John Gallina and Dale Beatty were best friends.
They joined the North Carolina National Guard while they were still in high school. They served in Iraq together, and they nearly died together on Nov. 15, 2004, when their humvee was blown up by an antitank mine. Beatty, a staff sergeant, was riding shotgun; Gallina, a specialist, was driving. The humvee flew 200 ft. (60 m) through the air and landed upside down. Beatty realized he was trapped, crushed, the only one still inside. Gallina had been thrown from the vehicle and was out cold. When he came to 45 minutes later, his first question was, Where's Dale? No one would tell him; he figured Beatty was dead.
He later learned that Beatty had been medevacked to Balad and then on to Walter Reed Medical Center, where his left leg was amputated just below the knee. "I woke up in Walter Reed," Beatty recalled. "And they gave me a choice: I could spend the next two years in therapy, trying to save my other leg but I'd never walk without pain again or they could amputate it. I told them to cut it off the same place they'd cut the other one."
Beatty's wounds were obvious; Gallina's, less so. "When I wear shorts, it gets people's attention," Beatty told me recently. "People are more aware of me than of John. He just got off the airplane and was out of the National Guard, with not much support." Gallina had suffered a traumatic brain injury, multiple cuts and bruises, a damaged back and severe posttraumatic stress disorder.
The local homebuilders association in Statesville, N.C., offered to build Beatty a house on his family's land. It wasn't a fancy house, but it was designed with a double amputee in mind. Beatty helped build it, and he found that the days he spent hammering nails were better than the days he didn't. He called Gallina and asked him to join in and Gallina, who had a background in construction, experienced a tremendous satisfaction, a sense of peace, building the home. When the construction was done, their next step seemed obvious. "We were trained in the military never to leave a fallen comrade in the field," Gallina says. "But do we bring them home just to leave them alone? That didn't seem right."
The two men decided to form an organization to do handicapped-access projects for other veterans. They called it Purple Heart Homes. Their first project was to build an extension and wheelchair ramp for a Vietnam veteran named Kevin Smith. "He had been crawling in and out of the house for 40 years, relying on the help of a neighbor to go shopping," Gallina says. "Those Vietnam guys represent around 32% of all veterans, and they didn't get anything like the support we get. You know, for someone like me to have something to focus on, to have a reason to be here, makes all the difference, and there are so many people who need help."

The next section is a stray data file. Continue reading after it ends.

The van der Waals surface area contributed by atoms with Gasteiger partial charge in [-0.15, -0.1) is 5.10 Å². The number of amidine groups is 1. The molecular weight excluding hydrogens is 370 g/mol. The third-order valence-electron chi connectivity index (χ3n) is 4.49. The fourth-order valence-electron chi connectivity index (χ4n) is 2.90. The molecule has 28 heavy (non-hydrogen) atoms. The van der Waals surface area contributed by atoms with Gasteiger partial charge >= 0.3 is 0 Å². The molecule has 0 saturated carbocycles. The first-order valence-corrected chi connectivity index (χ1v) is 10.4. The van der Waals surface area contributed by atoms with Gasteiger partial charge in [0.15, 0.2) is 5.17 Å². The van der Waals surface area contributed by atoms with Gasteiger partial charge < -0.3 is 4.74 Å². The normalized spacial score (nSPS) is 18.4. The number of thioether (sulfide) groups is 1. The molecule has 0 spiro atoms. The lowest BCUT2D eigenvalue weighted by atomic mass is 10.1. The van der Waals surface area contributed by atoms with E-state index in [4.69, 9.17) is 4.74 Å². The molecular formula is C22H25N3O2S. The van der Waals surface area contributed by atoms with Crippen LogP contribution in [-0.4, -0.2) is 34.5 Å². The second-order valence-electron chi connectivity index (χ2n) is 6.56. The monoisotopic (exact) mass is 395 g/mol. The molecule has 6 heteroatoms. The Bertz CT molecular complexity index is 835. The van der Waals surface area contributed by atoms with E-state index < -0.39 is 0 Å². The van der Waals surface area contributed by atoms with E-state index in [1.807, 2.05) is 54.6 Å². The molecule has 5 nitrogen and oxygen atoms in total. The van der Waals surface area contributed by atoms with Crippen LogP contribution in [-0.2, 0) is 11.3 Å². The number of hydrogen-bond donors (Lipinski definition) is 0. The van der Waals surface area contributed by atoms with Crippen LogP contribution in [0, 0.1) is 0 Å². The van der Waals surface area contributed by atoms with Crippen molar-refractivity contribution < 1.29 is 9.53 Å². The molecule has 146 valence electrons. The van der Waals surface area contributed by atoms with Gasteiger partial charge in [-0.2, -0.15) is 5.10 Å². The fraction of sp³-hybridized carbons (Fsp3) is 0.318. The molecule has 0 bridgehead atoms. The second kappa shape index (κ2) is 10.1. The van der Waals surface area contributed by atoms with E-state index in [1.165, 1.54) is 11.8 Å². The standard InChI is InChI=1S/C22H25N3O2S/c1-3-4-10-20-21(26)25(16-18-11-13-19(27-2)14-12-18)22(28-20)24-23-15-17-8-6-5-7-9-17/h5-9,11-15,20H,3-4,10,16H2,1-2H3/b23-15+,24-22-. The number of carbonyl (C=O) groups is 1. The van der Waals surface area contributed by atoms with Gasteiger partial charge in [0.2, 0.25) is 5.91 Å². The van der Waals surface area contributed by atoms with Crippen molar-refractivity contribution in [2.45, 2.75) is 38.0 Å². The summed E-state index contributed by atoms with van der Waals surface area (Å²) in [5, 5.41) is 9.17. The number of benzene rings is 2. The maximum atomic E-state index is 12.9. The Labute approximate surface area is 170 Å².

The story of purple heart homes is extraordinary but not unique. It may not even be unusual, even though most of the news we seem to hear about the veterans coming home from Iraq and Afghanistan is pretty bad. It is all about suicides, domestic violence and posttraumatic stress disorder. It is about veterans who are jobless and homeless. All of which is true, but there is another side of their story that has not been told: the veterans like John Gallina and Dale Beatty, who have come back and decided to continue to serve their country. They are a tiny proportion of the population, and probably a small proportion of returning veterans, but they are beginning to make a real difference. A pair of Marine sergeants named Jake Wood and William McNulty started Team Rubicon, which sends elite teams of former noncoms to organize logistics in areas like Haiti after the earthquake and Joplin, Mo., after the tornado. An Army captain named Wes Moore has started a mentoring program for first-time offenders between the ages of 8 and 12 in Baltimore and travels the country giving motivational speeches to high school kids. A Silver Star recipient and former Marine captain named Brian Stann has become an ultimate-fighting champion and, in his spare time, runs an employment agency for veterans. Iraq and Afghanistan war vets have gone to work in other parts of the government, like the State Department, where they're having a major impact on the field-level conduct of foreign-aid programs. Some are running for office, as Republicans and as Democrats; others are getting graduate degrees at places like Yale Law School and Harvard's Kennedy School of Government and will likely enter politics or public service before long. "They're incredible, some of my best students," says Dr. Elaine Kamarck of the Kennedy School. "Two things set them apart: they've very disciplined, and they're really, really serious about their work."